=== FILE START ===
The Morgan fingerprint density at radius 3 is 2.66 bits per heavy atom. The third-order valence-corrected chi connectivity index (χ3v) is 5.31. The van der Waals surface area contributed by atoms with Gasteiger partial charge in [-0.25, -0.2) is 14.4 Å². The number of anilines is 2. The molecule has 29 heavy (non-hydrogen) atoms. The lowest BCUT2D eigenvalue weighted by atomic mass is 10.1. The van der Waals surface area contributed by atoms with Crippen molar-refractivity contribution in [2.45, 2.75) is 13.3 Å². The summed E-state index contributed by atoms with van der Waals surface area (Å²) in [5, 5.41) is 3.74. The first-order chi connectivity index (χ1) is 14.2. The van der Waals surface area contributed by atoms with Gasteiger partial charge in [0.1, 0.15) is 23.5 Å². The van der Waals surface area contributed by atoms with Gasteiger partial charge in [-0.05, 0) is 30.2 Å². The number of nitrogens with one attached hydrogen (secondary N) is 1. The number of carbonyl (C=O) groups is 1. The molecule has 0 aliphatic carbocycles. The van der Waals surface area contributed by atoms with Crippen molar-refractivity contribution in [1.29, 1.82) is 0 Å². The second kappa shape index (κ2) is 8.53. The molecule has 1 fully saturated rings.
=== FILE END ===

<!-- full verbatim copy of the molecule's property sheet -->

The Morgan fingerprint density at radius 3 is 2.66 bits per heavy atom. The third-order valence-corrected chi connectivity index (χ3v) is 5.31. The van der Waals surface area contributed by atoms with Gasteiger partial charge in [-0.25, -0.2) is 14.4 Å². The number of anilines is 2. The molecule has 29 heavy (non-hydrogen) atoms. The lowest BCUT2D eigenvalue weighted by atomic mass is 10.1. The van der Waals surface area contributed by atoms with Crippen molar-refractivity contribution in [2.45, 2.75) is 13.3 Å². The summed E-state index contributed by atoms with van der Waals surface area (Å²) in [5, 5.41) is 3.74. The first-order chi connectivity index (χ1) is 14.2. The van der Waals surface area contributed by atoms with Gasteiger partial charge in [0.1, 0.15) is 23.5 Å². The van der Waals surface area contributed by atoms with Gasteiger partial charge in [-0.05, 0) is 30.2 Å². The number of nitrogens with one attached hydrogen (secondary N) is 1. The number of carbonyl (C=O) groups is 1. The molecule has 0 aliphatic carbocycles. The van der Waals surface area contributed by atoms with Crippen molar-refractivity contribution in [1.29, 1.82) is 0 Å². The second kappa shape index (κ2) is 8.53. The molecule has 1 fully saturated rings.